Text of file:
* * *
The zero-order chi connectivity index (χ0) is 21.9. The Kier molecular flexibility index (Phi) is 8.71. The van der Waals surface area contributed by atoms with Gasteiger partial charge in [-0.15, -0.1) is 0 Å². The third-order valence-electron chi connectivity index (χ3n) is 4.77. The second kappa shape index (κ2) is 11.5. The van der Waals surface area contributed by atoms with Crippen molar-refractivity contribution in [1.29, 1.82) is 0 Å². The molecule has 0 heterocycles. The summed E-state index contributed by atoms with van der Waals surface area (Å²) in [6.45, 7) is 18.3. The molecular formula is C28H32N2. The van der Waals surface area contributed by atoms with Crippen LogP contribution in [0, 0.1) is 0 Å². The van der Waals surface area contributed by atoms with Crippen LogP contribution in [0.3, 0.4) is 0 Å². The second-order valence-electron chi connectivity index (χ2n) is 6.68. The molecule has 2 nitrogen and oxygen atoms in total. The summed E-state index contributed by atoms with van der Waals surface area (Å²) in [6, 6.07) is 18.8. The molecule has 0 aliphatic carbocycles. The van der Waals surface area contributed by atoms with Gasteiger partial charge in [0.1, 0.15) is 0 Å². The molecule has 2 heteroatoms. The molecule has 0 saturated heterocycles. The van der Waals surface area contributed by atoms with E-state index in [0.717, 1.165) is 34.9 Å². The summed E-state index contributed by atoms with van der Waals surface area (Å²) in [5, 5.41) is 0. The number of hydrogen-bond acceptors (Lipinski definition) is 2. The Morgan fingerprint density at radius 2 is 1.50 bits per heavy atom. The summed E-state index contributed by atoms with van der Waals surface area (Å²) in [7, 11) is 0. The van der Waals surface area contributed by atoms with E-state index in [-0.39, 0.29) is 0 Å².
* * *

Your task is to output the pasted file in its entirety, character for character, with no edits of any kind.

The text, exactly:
The zero-order chi connectivity index (χ0) is 21.9. The Kier molecular flexibility index (Phi) is 8.71. The van der Waals surface area contributed by atoms with Gasteiger partial charge in [-0.15, -0.1) is 0 Å². The third-order valence-electron chi connectivity index (χ3n) is 4.77. The second kappa shape index (κ2) is 11.5. The van der Waals surface area contributed by atoms with Crippen molar-refractivity contribution in [1.29, 1.82) is 0 Å². The molecule has 0 heterocycles. The summed E-state index contributed by atoms with van der Waals surface area (Å²) in [6.45, 7) is 18.3. The molecular formula is C28H32N2. The van der Waals surface area contributed by atoms with Crippen LogP contribution in [0, 0.1) is 0 Å². The van der Waals surface area contributed by atoms with Crippen LogP contribution in [0.3, 0.4) is 0 Å². The second-order valence-electron chi connectivity index (χ2n) is 6.68. The molecule has 2 nitrogen and oxygen atoms in total. The summed E-state index contributed by atoms with van der Waals surface area (Å²) in [6, 6.07) is 18.8. The molecule has 0 aliphatic carbocycles. The van der Waals surface area contributed by atoms with Gasteiger partial charge in [0.1, 0.15) is 0 Å². The molecule has 2 heteroatoms. The molecule has 0 saturated heterocycles. The van der Waals surface area contributed by atoms with E-state index in [0.717, 1.165) is 34.9 Å². The summed E-state index contributed by atoms with van der Waals surface area (Å²) in [5, 5.41) is 0. The number of hydrogen-bond acceptors (Lipinski definition) is 2. The Morgan fingerprint density at radius 2 is 1.50 bits per heavy atom. The summed E-state index contributed by atoms with van der Waals surface area (Å²) in [7, 11) is 0. The van der Waals surface area contributed by atoms with E-state index in [-0.39, 0.29) is 0 Å².